This is a continuing SPOnG retrospective of the year’s events.
Boo! Ahhh! What was that, you ask? Only November sneaking up behind you, taking you out and lying you next to that pile of dead Vietnamese soldiers there. That’s right, the biggest thing on everyone’s minds this month was the launch of Call of Duty: Black Ops
, and there was good reason to be excited about that. David reviewed the game at length
for SPOnG and gave it a “classic” score of 92%.
As expected, it sold as if it was Scarlett Johansson covered in treacle toffee lying on her back near a warm fire in a country house. Ahem. It sold a lot, and even after an 85% drop in its second week the game still maintained its #1 place on the chart (UK: Black Ops Loses 85% Sales: Still Beats All-Comers
, 22nd November). Assassin’s Creed: Brotherhood
did bloody good that week though, it has to be said.
The Black Ops
fever was great enough for retailers to engage in price wars - with some stores selling the game for a mere 99p (Retailer’s Price War on Call of Duty: Black Ops - 99p Madness
, 8th November).
Microsoft had a huge launch of its own, but this one was hardware related - the release of Kinect in the UK was a statement of intent from the company, to tell us all that its Xbox 360 will still be kicking around in five years time. We’re not so sure about that, but what we were sure of was that initial impressions of the camera device
were mixed at SPOnG’s Underwater Castle. Tim, Mark and Pocket Frenzy all had a go and ultimately weren’t sure of its potential.
As much fun as Microsoft was having with the Kinect launch, it was having a significantly less fun time dealing with someone who had hacked the device right open - days before its UK release. It was all part of an MIT contest that asked computer science wizards to ‘Open Kinect.’
One ‘AlexP’ claimed to have the peripheral working with a copy of Windows. Naturally, Microsoft was not amused. The hacker won $2,000 for his handiwork (Kinect Hacked - Microsoft Not Amused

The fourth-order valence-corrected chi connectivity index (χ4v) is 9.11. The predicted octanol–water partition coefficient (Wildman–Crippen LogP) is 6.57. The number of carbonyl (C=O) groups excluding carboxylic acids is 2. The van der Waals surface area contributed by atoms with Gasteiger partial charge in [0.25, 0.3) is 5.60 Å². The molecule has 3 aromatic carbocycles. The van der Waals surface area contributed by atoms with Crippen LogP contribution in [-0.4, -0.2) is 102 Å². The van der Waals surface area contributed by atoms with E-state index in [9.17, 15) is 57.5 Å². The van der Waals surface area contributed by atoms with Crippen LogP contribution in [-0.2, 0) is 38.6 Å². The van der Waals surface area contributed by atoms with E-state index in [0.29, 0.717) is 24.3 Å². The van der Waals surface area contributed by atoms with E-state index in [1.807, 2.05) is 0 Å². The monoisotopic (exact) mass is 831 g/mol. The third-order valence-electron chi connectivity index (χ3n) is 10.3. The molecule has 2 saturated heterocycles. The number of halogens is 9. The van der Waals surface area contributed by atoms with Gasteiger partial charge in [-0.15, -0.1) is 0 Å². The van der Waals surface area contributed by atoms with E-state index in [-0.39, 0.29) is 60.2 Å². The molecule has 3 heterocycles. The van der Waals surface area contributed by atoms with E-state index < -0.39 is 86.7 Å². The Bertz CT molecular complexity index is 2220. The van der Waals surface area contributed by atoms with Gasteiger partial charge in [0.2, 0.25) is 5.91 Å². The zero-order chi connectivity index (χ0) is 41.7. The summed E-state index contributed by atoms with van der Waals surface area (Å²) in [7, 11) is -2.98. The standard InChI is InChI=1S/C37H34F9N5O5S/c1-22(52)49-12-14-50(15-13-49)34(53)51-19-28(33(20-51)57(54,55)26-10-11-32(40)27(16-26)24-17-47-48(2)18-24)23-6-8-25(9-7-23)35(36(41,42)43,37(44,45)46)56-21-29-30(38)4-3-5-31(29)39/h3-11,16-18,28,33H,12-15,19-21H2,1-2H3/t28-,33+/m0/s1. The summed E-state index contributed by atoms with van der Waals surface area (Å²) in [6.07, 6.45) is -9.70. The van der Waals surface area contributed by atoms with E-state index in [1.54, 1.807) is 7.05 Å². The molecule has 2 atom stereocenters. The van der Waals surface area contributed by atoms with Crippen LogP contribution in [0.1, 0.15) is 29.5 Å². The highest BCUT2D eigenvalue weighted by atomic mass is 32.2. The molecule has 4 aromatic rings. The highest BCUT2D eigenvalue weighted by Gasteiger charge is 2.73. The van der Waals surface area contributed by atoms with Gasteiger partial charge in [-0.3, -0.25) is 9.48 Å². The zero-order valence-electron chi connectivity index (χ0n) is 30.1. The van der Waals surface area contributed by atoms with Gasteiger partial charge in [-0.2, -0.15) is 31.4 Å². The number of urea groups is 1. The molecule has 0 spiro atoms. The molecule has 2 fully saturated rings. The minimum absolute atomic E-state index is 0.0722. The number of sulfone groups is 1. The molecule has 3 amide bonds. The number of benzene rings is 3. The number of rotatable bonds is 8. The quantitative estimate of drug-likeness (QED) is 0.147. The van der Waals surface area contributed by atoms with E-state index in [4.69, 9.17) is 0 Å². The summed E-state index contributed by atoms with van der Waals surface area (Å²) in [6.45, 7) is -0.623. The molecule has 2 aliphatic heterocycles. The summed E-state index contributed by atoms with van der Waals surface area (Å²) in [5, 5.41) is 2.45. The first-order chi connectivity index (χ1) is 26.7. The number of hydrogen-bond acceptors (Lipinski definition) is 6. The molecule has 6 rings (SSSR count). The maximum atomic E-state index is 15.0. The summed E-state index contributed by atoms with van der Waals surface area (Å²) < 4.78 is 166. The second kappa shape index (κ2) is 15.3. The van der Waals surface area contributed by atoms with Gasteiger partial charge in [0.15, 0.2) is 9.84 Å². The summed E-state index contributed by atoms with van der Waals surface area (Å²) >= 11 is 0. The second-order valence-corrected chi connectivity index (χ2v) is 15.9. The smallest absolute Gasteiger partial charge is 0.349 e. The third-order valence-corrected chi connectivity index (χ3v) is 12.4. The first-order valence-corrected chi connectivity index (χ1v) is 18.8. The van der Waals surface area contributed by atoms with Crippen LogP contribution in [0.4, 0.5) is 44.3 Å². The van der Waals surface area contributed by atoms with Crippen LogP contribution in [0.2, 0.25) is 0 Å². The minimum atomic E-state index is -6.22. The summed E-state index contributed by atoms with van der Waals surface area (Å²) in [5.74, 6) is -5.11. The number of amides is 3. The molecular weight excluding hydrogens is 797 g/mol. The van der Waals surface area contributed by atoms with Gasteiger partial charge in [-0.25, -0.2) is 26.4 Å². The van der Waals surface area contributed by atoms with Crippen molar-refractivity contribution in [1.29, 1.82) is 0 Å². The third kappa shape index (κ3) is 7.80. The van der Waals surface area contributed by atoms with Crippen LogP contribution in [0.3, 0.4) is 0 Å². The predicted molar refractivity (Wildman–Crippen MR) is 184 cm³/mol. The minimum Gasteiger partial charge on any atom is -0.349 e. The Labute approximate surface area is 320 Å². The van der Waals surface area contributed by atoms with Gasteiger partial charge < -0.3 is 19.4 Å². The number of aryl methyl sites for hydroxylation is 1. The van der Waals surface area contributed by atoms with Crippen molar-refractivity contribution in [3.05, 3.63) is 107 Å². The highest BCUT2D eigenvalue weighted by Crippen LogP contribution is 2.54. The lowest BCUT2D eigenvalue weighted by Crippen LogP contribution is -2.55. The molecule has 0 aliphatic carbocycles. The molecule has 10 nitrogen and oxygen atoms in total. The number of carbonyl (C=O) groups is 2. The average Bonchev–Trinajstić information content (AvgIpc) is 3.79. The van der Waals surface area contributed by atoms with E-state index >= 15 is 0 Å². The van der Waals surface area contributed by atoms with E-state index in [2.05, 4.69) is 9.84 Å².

, 8th November).
Sony made a play this month by releasing AAA racing game Gran Turismo 5
at the end of November - but it took its sweet time toying with its fanbase before it did so, with SCEA marketing president Peter Dille originally being coy on a specific launch date (Sony: Distances Itself from GT5 Pre-Xmas Release Date
, 5th November). When it finally launched - after 6 years of development time - reviews came in from various sources, but were curiously inconsistent (Gran Turismo 5 Review Round-Up: A Mixed Bag
, 24th November).
We didn’t think to rush a review out of the door, and instead put our collective thoughts on virtual paper as part of a preliminary ‘first thoughts’ feature
instead. Unfortunately, it seemed the feeling across the board between Tim, Gavin, Marcus and Mark was disappointment - plenty of technical accomplishment, but a sense that Polyphony had somehow lost its way in the gameplay and entertainment department.
These issues didn’t stop the game from usurping Black Ops
in its first week on sale though (UK Video Game Chart: Gran Turismo 5 Overtakes Black Ops
, 29th November).